Lee Schwartzberg, MD, FACP, medical director and senior partner at The West Clinic, explains what he sees as the main challenges with incorporating biosimilars in the cancer clinic.
The biggest challenge with biosimilars now is that they're new. The regulatory process to get a biosimilar approved by the FDA is very different than the originator product, and so I think physicians have to get more comfortable with understanding how it was done.
The big difference is that they don't require a lot of large-scale phase 3 trials on the clinical level. It's really about showing that the molecule is is highly similar to the originator molecule, which of course, being biologicals, every batch is a little different anyway. Even in the originator molecule you see the same thing with biosimilars.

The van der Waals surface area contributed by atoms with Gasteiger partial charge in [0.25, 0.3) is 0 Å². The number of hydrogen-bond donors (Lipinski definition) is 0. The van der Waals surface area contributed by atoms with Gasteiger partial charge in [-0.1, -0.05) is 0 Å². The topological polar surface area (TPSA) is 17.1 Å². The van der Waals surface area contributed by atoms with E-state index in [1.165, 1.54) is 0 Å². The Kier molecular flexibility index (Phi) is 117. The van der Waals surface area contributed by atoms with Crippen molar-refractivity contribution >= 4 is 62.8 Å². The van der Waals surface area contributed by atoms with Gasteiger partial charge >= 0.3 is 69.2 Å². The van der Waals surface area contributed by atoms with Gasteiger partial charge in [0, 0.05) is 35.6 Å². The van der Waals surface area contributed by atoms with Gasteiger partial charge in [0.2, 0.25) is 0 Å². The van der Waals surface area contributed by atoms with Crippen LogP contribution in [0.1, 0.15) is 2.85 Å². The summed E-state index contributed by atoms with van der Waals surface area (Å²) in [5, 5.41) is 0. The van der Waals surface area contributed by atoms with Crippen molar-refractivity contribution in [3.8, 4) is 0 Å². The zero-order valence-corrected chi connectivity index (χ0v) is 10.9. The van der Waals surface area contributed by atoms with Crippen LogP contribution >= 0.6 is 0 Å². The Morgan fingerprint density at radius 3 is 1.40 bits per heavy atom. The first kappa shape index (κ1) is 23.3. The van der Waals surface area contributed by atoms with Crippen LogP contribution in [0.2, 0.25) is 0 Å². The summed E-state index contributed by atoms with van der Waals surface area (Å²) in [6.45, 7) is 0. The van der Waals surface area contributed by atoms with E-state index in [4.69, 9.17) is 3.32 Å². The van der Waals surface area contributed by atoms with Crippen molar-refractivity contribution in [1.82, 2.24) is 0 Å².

So the FDA concentrates on a host of technical factors to show that they're very similar and less on the clinical side. We might not have a clinical trial with a biosimilar for every single indication that the originator has, but the label will show the same indications. In fact, the labels come from the original, largely, so I think oncologists have to get comfortable with the idea that these drugs are really can be substituted in the new patient for the originator drug at a much lower cost.
That's the real value of a biosimilar: they cost less to be developed, and therefore, on the market, they are one of many solutions to reducing the total cost of cancer care, which we need to do; it's just unsustainable.
So I think as more drugs come out, as there's more education about what a biosimilar really is and how they can be used in your clinic effectively, we’ll see oncologists will become much more comfortable with it.